Report: Thousands of uninsured Americans die too soon

As the snow falls Thursday, Ronnie Murphy sells umbrellas for a bargain price of $3 near the Market Street subway on 15th Street. (Sarah Schu / Staff Photographer)

Nearly 300,000 Americans will die early over the next 10 years because they don’t have health insurance, according to a report by the Washington advocacy group Families USA. The group based its analysis on a 2002 Institute of Medicine report finding that lack of insurance increased by 25 percent the number of “premature” deaths among adults aged 25 to 64. A 2009 IOM report followed up on the consequences of being uninsured in America.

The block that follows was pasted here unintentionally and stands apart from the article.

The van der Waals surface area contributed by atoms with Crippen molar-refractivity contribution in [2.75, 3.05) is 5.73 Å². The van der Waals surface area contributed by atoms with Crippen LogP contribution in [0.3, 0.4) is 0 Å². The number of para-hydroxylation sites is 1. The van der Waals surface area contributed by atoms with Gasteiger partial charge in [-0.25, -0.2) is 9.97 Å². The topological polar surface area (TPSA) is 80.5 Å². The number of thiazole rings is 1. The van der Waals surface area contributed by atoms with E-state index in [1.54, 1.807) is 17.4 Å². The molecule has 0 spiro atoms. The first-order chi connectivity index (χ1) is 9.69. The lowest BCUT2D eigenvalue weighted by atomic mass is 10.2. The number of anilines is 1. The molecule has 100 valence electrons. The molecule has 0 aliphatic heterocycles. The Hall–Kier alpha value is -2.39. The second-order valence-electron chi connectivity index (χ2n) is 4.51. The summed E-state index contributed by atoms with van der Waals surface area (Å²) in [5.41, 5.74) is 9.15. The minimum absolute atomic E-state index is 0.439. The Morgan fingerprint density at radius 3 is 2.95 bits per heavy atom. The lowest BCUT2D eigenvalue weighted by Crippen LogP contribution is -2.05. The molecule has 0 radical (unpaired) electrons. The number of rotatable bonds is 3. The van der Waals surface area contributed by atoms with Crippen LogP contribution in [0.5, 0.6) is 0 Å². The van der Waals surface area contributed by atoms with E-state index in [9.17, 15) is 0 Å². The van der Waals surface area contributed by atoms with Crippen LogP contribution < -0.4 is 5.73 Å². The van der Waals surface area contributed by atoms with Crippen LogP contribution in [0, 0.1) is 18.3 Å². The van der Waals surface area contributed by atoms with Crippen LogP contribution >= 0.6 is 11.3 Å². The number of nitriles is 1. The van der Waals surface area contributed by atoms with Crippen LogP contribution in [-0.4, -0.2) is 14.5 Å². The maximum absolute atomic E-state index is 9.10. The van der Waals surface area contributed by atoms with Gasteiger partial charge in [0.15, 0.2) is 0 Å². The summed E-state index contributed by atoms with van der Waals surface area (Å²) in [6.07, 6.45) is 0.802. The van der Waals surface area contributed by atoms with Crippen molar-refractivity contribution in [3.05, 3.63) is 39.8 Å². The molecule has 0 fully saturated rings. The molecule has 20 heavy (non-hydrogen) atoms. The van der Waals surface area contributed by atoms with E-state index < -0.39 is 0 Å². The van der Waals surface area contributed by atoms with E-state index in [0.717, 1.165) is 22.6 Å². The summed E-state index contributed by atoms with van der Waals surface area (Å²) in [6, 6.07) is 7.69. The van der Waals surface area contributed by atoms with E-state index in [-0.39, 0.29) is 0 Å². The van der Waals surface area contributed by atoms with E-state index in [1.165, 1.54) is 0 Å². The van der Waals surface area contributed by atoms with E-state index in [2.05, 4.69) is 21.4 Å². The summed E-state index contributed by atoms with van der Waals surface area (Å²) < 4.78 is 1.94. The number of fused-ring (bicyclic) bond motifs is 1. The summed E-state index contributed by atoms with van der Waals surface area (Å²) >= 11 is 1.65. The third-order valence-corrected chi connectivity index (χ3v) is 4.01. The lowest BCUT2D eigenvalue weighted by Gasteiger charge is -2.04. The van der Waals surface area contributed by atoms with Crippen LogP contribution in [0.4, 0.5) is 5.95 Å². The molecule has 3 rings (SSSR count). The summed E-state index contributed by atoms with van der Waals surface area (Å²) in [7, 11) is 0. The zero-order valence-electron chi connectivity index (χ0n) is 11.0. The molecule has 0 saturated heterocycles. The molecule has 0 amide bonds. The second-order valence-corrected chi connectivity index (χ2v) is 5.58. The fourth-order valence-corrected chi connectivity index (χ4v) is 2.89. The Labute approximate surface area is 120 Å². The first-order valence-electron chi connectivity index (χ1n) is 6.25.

In its report, “Lives on the Line: The Deadly Consequences of Delaying Health Reform,” Families USA warns that the number of deaths due to lack of insurance would grow from 68 per day in 2010 to 84 per day in 2019.

Pennsylvania would see 7,500 adults die too soon, the report estimated, while New Jersey and Delaware would see 6,500 and 700 “premature” deaths, respectively.
 “When the people of this nation witness a tragic event that leads to multiple deaths, we raise our voices in indignation, and the nation rallies in response,” Ron Pollack, executive director of Families USA said. “We cry out for investigations. We seek causes. We call for swift punishment for the guilty and removal of the inept. Yet, unseen, hundreds of thousands will die needlessly and prematurely over the next decade because our terribly flawed health care system excludes these ordinary Americans.”

In 2008, my colleague Michael Vitez wrote about the consequences of being uninsured for people in the Philadelphia region. Check out those stories here: